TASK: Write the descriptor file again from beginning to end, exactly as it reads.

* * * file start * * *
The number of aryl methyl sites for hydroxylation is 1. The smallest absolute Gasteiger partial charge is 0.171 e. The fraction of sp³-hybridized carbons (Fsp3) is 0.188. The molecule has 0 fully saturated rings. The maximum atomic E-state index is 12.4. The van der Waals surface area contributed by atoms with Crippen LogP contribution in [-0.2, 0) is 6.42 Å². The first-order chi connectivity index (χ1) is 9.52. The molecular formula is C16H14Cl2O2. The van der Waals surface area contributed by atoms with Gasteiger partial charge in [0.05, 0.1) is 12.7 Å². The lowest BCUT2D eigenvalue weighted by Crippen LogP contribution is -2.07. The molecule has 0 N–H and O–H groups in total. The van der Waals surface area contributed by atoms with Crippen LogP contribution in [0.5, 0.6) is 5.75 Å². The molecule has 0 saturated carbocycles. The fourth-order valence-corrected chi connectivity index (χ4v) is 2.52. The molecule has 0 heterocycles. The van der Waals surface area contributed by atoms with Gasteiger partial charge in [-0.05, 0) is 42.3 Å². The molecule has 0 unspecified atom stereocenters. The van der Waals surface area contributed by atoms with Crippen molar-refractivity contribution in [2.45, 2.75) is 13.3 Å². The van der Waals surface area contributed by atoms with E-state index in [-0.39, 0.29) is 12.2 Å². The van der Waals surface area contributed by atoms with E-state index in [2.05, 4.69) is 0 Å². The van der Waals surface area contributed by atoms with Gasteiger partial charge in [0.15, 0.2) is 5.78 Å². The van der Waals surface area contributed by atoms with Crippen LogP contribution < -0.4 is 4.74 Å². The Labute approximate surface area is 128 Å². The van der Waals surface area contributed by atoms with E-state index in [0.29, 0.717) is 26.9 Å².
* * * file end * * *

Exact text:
The number of aryl methyl sites for hydroxylation is 1. The smallest absolute Gasteiger partial charge is 0.171 e. The fraction of sp³-hybridized carbons (Fsp3) is 0.188. The molecule has 0 fully saturated rings. The maximum atomic E-state index is 12.4. The van der Waals surface area contributed by atoms with Crippen LogP contribution in [-0.2, 0) is 6.42 Å². The first-order chi connectivity index (χ1) is 9.52. The molecular formula is C16H14Cl2O2. The van der Waals surface area contributed by atoms with Gasteiger partial charge in [0.05, 0.1) is 12.7 Å². The lowest BCUT2D eigenvalue weighted by Crippen LogP contribution is -2.07. The molecule has 0 N–H and O–H groups in total. The van der Waals surface area contributed by atoms with Crippen LogP contribution in [0.5, 0.6) is 5.75 Å². The molecule has 0 saturated carbocycles. The fourth-order valence-corrected chi connectivity index (χ4v) is 2.52. The molecule has 0 heterocycles. The van der Waals surface area contributed by atoms with Gasteiger partial charge in [-0.05, 0) is 42.3 Å². The molecule has 0 unspecified atom stereocenters. The van der Waals surface area contributed by atoms with Crippen molar-refractivity contribution in [2.45, 2.75) is 13.3 Å². The van der Waals surface area contributed by atoms with E-state index in [-0.39, 0.29) is 12.2 Å². The van der Waals surface area contributed by atoms with E-state index in [2.05, 4.69) is 0 Å². The van der Waals surface area contributed by atoms with Gasteiger partial charge in [0.15, 0.2) is 5.78 Å². The van der Waals surface area contributed by atoms with Crippen LogP contribution < -0.4 is 4.74 Å². The Labute approximate surface area is 128 Å². The van der Waals surface area contributed by atoms with E-state index in [0.29, 0.717) is 26.9 Å².